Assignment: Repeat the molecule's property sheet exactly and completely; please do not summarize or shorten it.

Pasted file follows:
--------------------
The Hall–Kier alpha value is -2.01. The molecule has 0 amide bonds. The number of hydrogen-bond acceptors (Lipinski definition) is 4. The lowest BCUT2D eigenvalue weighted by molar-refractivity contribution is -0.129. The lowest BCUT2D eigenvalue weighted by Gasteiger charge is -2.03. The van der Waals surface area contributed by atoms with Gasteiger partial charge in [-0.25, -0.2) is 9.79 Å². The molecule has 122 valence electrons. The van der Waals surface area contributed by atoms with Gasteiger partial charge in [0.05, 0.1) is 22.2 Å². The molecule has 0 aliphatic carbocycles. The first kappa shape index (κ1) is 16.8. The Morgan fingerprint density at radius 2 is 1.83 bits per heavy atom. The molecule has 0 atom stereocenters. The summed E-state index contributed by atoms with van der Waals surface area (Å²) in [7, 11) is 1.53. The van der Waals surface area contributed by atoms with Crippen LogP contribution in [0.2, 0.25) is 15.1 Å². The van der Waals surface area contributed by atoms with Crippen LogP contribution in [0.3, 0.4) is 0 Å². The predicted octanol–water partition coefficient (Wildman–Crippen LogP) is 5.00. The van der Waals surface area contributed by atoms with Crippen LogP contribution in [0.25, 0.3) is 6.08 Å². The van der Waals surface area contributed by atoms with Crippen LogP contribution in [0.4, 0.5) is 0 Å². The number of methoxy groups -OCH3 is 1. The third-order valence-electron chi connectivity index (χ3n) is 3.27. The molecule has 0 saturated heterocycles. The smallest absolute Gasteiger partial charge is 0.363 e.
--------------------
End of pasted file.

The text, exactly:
The Hall–Kier alpha value is -2.01. The molecule has 0 amide bonds. The number of hydrogen-bond acceptors (Lipinski definition) is 4. The lowest BCUT2D eigenvalue weighted by molar-refractivity contribution is -0.129. The lowest BCUT2D eigenvalue weighted by Gasteiger charge is -2.03. The van der Waals surface area contributed by atoms with Gasteiger partial charge in [-0.25, -0.2) is 9.79 Å². The molecule has 122 valence electrons. The van der Waals surface area contributed by atoms with Gasteiger partial charge in [0.05, 0.1) is 22.2 Å². The molecule has 0 aliphatic carbocycles. The first kappa shape index (κ1) is 16.8. The Morgan fingerprint density at radius 2 is 1.83 bits per heavy atom. The molecule has 0 atom stereocenters. The summed E-state index contributed by atoms with van der Waals surface area (Å²) in [7, 11) is 1.53. The van der Waals surface area contributed by atoms with Crippen LogP contribution in [0.2, 0.25) is 15.1 Å². The van der Waals surface area contributed by atoms with Crippen LogP contribution in [0.3, 0.4) is 0 Å². The predicted octanol–water partition coefficient (Wildman–Crippen LogP) is 5.00. The van der Waals surface area contributed by atoms with Crippen LogP contribution in [0.25, 0.3) is 6.08 Å². The van der Waals surface area contributed by atoms with Crippen LogP contribution in [0.4, 0.5) is 0 Å². The number of methoxy groups -OCH3 is 1. The third-order valence-electron chi connectivity index (χ3n) is 3.27. The molecule has 0 saturated heterocycles. The smallest absolute Gasteiger partial charge is 0.363 e.